Hans von Sonntag | 13.06. 2024

Romanians have a unique bond with nature, deeply influenced by their history, culture, and geography. Traditional Romanian villages are often set amidst breathtaking landscapes, with a way of life intimately connected to the rhythms of nature. Agriculture, shepherding, and forestry have long been the backbone of rural communities. However, issues like deforestation, pollution, and ongoing development are increasingly in the spotlight, fuelling a growing environmental movement driven by both local and global concerns. As always, financial support is crucial to sustain these efforts.

Peter Howell, Executive Director of The Conservation Finance Network sets the stage for the upcoming three days by introducing the participants to the basics of conservation finance. Photo Hans von Sonntag
The participants visit traditional grazing pastures in Angofa, Romania. In these pastures, orchids and other rare plants are not uncommon. Photo Hans von Sonntag


Fundatia ADEPT’s new headquarters in Angofa, Romania. Angofa was a traditional village that had been entirely moved to the nearby city of Sighișoara.  Inspired by North Korea, the Systematization in Communist Romania started in 1974, primarily involving the partial or complete demolition and reconstruction of villages, towns, and cities across Romania, with the declared aim of transforming the country into a “multilaterally developed socialist society”. Photo Hans von Sonntag


The 2nd European Conservation Finance Boot Camp is not just an event, but a significant opportunity to experience the hospitality of Fundatia ADEPT in Angofa, Transylvania, Romania, and to be part of a movement that is shaping the future of conservation finance.

Barbara Promberger-Fuerpass (Executive Director of Caparthia) talks to Darius Verseckas (Heavyfinance, left), Peter Howell and Claudiu Serban (Institutul de Cercetare Dezvoltare pentru Montanologie Cristian, right). Photo Hans von Sonntag


The Conservation Finance Boot Camp is a dynamic training program tailored for mid-career professionals eager to master innovative and effective financing strategies for land and resource conservation, restoration, and stewardship. Organised annually by the US-based Conservation Finance Network, these boot camps unite the private sector, charitable foundations, public agencies, conservation groups, and academic institutions in a collaborative effort to advance conservation finance.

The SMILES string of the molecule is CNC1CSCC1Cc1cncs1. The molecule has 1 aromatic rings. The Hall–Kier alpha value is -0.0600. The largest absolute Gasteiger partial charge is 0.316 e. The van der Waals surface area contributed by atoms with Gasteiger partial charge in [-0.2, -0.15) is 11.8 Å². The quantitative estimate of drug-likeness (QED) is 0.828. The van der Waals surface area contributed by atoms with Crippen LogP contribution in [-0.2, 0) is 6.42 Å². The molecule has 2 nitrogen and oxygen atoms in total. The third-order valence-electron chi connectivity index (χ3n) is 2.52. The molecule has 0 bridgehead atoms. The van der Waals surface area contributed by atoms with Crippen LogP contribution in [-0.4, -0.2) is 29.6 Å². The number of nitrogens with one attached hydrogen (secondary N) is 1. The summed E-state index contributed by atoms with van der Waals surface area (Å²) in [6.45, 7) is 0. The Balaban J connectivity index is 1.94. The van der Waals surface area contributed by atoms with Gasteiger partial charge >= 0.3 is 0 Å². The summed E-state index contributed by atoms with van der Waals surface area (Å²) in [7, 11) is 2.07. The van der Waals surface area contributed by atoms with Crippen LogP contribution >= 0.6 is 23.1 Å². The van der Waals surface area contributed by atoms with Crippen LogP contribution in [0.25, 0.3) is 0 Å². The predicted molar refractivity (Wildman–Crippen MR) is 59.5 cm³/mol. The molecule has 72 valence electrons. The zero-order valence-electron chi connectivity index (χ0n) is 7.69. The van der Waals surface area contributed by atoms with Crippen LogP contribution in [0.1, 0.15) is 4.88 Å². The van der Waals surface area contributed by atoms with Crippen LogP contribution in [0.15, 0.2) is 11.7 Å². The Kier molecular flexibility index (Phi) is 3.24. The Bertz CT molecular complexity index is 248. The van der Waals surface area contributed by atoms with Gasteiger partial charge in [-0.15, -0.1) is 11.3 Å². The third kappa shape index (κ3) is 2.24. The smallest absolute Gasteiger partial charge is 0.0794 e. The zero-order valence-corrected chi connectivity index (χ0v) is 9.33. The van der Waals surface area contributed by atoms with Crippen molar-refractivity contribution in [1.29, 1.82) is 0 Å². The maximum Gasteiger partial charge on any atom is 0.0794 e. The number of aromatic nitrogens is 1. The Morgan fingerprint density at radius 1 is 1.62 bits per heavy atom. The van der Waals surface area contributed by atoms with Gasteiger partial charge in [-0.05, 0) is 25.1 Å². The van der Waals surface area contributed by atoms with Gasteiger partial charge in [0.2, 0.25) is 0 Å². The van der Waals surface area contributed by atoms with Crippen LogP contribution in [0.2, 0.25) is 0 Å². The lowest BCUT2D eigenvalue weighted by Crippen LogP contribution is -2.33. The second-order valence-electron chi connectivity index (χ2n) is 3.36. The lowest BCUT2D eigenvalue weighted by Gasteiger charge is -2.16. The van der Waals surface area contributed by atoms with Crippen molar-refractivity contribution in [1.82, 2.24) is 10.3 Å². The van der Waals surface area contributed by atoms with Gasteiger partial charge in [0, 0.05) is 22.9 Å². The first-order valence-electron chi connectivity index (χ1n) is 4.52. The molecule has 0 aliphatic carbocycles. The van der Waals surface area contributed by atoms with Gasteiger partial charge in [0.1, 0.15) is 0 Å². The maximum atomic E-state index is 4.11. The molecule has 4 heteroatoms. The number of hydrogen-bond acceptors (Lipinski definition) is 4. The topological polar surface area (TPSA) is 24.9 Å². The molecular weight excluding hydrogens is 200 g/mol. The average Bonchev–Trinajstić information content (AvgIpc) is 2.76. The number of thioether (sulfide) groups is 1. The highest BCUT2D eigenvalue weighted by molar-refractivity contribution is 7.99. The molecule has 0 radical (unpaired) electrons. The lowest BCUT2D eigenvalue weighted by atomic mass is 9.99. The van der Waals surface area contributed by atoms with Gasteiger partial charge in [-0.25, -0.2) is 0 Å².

1,700 bears living in Transylvania don’t pose a threat to cattle breeders when traditional caution has been taken. Photo Hans von Sonntag


Last year, the first European Conservation Finance Boot Camp debuted in Italy, significantly expanding this impactful training to Europe. This year’s event was funded by LIFE Programme, co-funded by ILCN, organised by NABU, The Conservation Finance Network, Eurosite, and hosted by Eurosite member Fundatia ADEPT.

Much funding remains untapped because Europe’s conservation sector traditionally relies on the public rather than adding private funds to the mix. Consequently, European conservation NGOs often find themselves dependent on EU funding instruments for environmental and climate actions. These programmes typically require substantial copayments, leading to self-exploitation and weakened budget plans. Finding co-financing solutions is, therefore, essential. In fact, the EU Commission actively encourages NGOs to engage the private sector in their conservation activities.

Cristi Gerghiceanu (Executive President Fundatia Adept) on the right enjoys with Tomáš Kušík (BROZ) the view. Photo Hans von Sonntag


Daisy Bidault (Finance Earth) chats with Paul Leadbitter (North Pennines National Landscape). Photo Hans von Sonntag
A view from Fundatia ADEPT’s headquarters at noon. In the forest lives at least one bear as participants witnessed. Photo Hans von Sonntag


Equally important as these financial tools and strategies, role models, and pioneers are the networking opportunities. Engaging in uplifting discussions, participants forged new partnerships and expanded their horizons, inspired by the success stories of private sector engagement in conservation.

A nearby bee-eater colony triggers the participants’ attention. Photo Hans von Sonntag


From left to right, the key organisers are Carolina Halevy (Eurosite) and Laura Chirila (Fundatia Adept). Photo Hans von Sonntag


The participants enjoy a brief sightseeing tour. Sighișoara’s old town is listed by UNESCO as a World Heritage Site. Photo Hans von Sonntag


Transforming the agricultural and forestry sectors into nature-friendly industries and making the environment resilient to climate change threats are monumental societal challenges. These challenges can only be solved shoulder-to-shoulder with the private sector. It’s time for NGOs to learn how the corporate sector works and how we can collaborate. The European Conservation Finance Boot Camp is an important piece of this puzzle.